STEVENSVILLE — The Maryland Department of Transportation and police agencies from across the Eastern Shore announced the official start of the Bay to Beach campaign Tuesday, Aug. 6, to stop drunk and distracted driving.

Chrissy Nizer, Gov. Hogan’s highway safety representative, was joined by Capt. Dan Pickett, executive officer of the Maryland State Police Field Operations Bureau; Wicomico County Sheriff Mike Lewis; and Joe Sykes, a resident of Centreville who lost his daughter in 1992 due to a drunk driver.

“We want to remind drivers to never drive impaired, avoid distractions and aggressive driving and buckle up every time,” said Nizer. “The Regional Checkpoint Strike Force campaign goes through Labor Day and I want to challenge everyone to make a plan for a safe ride home. Our law enforcement officers put their lives on the line to save lives on our roadways.”

According to police data collected from across the state, one third of all fatal collisions are due to impaired driving. Also statewide, 800 people were killed and another 16,000 were injured in collisions involving drugs or alcohol between 2014 to 2018.

The area of Bay beach enforcement extents the full corridor of Route 50 with MDTA Police working with the sheriff’s offices in Queen Anne’s, Talbot, Caroline, Wicomico, and Worcester counties.

Local police departments taking part include Easton, Cambridge, Salisbury, Berlin, and Ocean City.

MDOT even deployed the Mobile Breath Alcohol Testing Truck in December 2016 to support the efforts to reduce drunk drivers. It provides officers with on-scene breath-testing and is available to allied agencies. It weighs 26,600 pounds with a length of 34 feet and a height of 12 feet.

“One of the most challenging parts of my job over the years is delivering the news to family that their loved one isn’t coming home,” said Pickett. “Even more painful is informing them that it was a drunk driver that was responsible. I can assure you that we’re working daily to reach zero deaths on our highways.”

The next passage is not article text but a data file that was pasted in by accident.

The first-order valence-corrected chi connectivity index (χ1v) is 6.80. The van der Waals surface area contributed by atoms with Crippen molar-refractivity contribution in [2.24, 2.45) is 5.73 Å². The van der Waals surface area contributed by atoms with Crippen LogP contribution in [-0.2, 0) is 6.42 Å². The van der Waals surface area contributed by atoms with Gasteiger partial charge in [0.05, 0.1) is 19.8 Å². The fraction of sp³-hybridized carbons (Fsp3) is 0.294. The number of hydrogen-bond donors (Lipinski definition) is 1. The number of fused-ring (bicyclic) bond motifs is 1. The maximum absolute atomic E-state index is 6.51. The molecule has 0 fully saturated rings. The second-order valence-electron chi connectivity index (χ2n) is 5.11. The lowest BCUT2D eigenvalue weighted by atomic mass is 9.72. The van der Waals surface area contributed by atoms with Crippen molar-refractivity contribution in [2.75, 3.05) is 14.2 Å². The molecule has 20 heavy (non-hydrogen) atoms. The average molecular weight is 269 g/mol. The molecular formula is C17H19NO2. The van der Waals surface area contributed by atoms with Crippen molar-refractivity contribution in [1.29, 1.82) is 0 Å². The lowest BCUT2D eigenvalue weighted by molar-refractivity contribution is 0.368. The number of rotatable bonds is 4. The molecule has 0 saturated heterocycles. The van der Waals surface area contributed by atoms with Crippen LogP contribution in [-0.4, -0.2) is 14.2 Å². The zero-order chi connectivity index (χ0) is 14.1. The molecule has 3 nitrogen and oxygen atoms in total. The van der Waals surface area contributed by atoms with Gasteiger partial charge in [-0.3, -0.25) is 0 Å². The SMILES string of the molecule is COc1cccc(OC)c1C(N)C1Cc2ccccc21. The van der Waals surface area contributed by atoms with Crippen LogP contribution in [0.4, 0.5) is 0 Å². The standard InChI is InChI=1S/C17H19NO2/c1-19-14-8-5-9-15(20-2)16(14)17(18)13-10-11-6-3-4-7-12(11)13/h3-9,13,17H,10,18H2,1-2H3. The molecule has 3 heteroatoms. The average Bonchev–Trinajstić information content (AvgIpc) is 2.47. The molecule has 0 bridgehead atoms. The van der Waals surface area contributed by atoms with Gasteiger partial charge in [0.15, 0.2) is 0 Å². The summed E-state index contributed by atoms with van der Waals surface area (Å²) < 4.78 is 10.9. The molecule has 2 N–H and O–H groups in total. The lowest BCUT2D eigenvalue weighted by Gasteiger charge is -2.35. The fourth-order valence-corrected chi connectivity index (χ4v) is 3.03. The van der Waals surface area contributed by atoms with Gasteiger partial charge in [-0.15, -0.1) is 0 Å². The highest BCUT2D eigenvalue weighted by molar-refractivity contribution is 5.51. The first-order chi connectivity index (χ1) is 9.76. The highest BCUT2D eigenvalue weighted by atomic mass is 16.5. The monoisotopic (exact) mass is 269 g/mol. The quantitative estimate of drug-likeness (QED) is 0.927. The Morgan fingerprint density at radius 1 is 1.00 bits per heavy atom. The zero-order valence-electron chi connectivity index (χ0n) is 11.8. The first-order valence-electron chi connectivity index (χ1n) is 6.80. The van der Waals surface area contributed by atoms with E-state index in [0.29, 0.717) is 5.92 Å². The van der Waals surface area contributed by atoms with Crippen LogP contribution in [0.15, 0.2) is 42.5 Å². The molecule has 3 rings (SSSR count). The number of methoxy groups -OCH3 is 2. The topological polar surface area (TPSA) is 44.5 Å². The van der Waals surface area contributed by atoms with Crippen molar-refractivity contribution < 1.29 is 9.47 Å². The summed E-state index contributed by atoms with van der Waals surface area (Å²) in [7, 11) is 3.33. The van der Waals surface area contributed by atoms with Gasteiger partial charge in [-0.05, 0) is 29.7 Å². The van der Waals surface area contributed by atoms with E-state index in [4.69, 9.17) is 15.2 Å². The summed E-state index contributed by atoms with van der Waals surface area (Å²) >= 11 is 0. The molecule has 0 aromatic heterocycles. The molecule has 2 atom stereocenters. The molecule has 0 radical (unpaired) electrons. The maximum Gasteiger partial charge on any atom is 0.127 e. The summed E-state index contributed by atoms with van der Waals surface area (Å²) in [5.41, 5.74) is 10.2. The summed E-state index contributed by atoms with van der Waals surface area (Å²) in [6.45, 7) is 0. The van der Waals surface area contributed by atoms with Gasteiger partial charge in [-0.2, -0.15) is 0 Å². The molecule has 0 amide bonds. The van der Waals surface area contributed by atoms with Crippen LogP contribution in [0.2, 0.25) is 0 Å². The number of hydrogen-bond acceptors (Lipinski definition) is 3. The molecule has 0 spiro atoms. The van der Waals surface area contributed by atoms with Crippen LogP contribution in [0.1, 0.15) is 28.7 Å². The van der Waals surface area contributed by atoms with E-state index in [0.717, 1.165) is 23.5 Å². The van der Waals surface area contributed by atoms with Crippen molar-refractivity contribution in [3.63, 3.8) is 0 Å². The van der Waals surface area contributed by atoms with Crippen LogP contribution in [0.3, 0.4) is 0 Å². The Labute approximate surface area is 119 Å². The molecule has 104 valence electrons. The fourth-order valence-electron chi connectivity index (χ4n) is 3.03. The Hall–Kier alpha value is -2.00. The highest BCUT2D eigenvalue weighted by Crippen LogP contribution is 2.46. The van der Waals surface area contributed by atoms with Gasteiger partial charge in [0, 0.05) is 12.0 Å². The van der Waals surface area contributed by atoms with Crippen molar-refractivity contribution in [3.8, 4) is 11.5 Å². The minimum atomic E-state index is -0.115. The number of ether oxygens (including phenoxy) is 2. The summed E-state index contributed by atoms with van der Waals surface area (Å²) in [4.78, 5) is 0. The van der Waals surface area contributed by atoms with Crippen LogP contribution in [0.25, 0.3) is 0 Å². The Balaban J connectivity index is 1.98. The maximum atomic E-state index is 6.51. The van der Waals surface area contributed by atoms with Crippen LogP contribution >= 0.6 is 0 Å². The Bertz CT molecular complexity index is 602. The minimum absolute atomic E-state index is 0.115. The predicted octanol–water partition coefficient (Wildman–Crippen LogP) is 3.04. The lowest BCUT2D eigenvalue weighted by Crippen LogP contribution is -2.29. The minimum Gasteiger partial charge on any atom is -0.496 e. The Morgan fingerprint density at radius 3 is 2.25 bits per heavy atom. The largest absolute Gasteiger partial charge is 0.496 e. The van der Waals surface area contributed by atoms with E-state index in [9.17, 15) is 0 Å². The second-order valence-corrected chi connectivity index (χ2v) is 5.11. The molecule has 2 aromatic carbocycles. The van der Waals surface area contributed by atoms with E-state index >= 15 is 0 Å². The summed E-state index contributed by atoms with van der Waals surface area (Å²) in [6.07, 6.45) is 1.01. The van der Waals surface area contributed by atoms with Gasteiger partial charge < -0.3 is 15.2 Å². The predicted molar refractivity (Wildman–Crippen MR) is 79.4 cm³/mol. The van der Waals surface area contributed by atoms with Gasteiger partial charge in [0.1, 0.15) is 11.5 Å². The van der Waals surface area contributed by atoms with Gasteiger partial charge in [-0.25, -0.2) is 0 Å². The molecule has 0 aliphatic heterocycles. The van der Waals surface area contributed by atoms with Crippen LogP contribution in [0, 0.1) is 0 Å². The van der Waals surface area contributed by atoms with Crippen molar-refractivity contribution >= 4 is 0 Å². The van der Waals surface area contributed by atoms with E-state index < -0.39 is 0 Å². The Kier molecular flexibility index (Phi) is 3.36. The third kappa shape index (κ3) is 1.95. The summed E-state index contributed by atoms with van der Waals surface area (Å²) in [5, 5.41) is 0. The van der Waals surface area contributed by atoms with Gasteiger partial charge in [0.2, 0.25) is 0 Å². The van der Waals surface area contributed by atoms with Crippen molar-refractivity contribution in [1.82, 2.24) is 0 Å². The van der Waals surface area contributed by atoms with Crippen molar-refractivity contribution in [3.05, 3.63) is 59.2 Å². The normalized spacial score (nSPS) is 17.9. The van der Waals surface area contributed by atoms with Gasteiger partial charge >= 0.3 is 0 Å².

Pickett said MSP will be deploying additional troopers, saturation patrols and high visibility enforcement.

Bay beach checkpoints will be conducted in the Berlin area Thursday, Aug. 15, and in Easton in Friday, Aug. 16, with DUI checkpoints extending across the state.

Delaware is also taking part with police departments in Bethany Beach, Dagsboro, Fenwick Island, Lewes, Ocean View, Rebobeth Beach, Selbyville, and South Bethany Beach all in this month’s Drive Sober or Get Pulled Over campaign.

“Everyone knows that from the Bay Bridge to Ocean City is when most motorists seem to check their common sense. We’re going to be using traditional and non-traditional methods of enforcement. Unfortunately, there will be those choosing to drink and drive or text and drive,” said Lewis.

According to Lewis, those are the individuals being targeted by the saturation patrols in order to cut down on fatal and non-fatal collisions.

Sykes echoed Lewis’ sentiments saying that losing a loved one to drunk or distracted driving is nothing short of a waste.

“We sat with my daughter with lifesaving devices connected to her and it was apparent that we were going to lose our daughter,” said Sykes. “You don’t plan to lose your children and if you have to face that I can’t describe that pain to anybody. Believe it or not, we were lucky because we got to say goodbye, but some of the people we talk to didn’t even get that chance with their loved ones.”

Sykes’ daughter, Alyssa, was involved in collision when a drunk teen driving more than 100 mph lost control, throwing her from the vehicle. Yet after grieving, Sykes and his family began working with Mothers Against Drunk Driving with his wife serving as national president for four years.

Sykes currently serves on the national board of directors for the organization.

The organization reaches out to other victims and works on legislation as well as with car manufacturers to introduce models with integrated breathalyzer technology.

To learn more about the Toward Zero Deaths campaign, visit

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